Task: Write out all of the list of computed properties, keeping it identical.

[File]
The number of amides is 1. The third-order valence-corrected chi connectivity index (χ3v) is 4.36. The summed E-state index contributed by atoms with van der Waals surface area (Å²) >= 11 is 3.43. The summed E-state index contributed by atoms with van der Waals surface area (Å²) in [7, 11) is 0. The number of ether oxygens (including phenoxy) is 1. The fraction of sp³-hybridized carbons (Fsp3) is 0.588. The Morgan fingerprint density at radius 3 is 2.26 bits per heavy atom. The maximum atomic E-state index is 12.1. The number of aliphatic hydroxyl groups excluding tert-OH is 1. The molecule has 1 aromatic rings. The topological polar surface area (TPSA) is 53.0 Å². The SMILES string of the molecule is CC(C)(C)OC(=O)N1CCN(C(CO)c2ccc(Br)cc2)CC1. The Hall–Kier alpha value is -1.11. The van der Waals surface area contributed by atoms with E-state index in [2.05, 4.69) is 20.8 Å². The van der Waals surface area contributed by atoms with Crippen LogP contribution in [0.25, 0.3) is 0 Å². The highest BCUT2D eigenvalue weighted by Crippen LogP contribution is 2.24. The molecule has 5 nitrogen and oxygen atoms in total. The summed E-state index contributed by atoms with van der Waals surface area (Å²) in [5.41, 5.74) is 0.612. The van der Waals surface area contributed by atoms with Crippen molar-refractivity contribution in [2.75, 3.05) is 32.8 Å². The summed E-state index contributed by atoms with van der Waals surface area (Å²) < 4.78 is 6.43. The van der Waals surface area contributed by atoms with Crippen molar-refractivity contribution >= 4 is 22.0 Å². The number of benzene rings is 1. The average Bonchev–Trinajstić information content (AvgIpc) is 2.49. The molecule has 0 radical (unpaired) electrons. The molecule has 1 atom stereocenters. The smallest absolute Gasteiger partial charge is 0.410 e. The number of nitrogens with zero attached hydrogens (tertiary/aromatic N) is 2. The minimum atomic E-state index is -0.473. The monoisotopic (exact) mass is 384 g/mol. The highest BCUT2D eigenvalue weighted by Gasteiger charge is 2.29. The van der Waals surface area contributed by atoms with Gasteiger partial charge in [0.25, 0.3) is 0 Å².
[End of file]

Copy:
The number of amides is 1. The third-order valence-corrected chi connectivity index (χ3v) is 4.36. The summed E-state index contributed by atoms with van der Waals surface area (Å²) >= 11 is 3.43. The summed E-state index contributed by atoms with van der Waals surface area (Å²) in [7, 11) is 0. The number of ether oxygens (including phenoxy) is 1. The fraction of sp³-hybridized carbons (Fsp3) is 0.588. The Morgan fingerprint density at radius 3 is 2.26 bits per heavy atom. The maximum atomic E-state index is 12.1. The number of aliphatic hydroxyl groups excluding tert-OH is 1. The molecule has 1 aromatic rings. The topological polar surface area (TPSA) is 53.0 Å². The SMILES string of the molecule is CC(C)(C)OC(=O)N1CCN(C(CO)c2ccc(Br)cc2)CC1. The Hall–Kier alpha value is -1.11. The van der Waals surface area contributed by atoms with E-state index in [2.05, 4.69) is 20.8 Å². The van der Waals surface area contributed by atoms with Crippen LogP contribution in [0.25, 0.3) is 0 Å². The highest BCUT2D eigenvalue weighted by Crippen LogP contribution is 2.24. The molecule has 5 nitrogen and oxygen atoms in total. The summed E-state index contributed by atoms with van der Waals surface area (Å²) in [5.41, 5.74) is 0.612. The van der Waals surface area contributed by atoms with Crippen molar-refractivity contribution in [2.75, 3.05) is 32.8 Å². The summed E-state index contributed by atoms with van der Waals surface area (Å²) < 4.78 is 6.43. The van der Waals surface area contributed by atoms with Crippen molar-refractivity contribution >= 4 is 22.0 Å². The number of benzene rings is 1. The average Bonchev–Trinajstić information content (AvgIpc) is 2.49. The molecule has 0 radical (unpaired) electrons. The molecule has 1 atom stereocenters. The smallest absolute Gasteiger partial charge is 0.410 e. The number of nitrogens with zero attached hydrogens (tertiary/aromatic N) is 2. The minimum atomic E-state index is -0.473. The monoisotopic (exact) mass is 384 g/mol. The highest BCUT2D eigenvalue weighted by Gasteiger charge is 2.29. The van der Waals surface area contributed by atoms with Gasteiger partial charge in [0.25, 0.3) is 0 Å².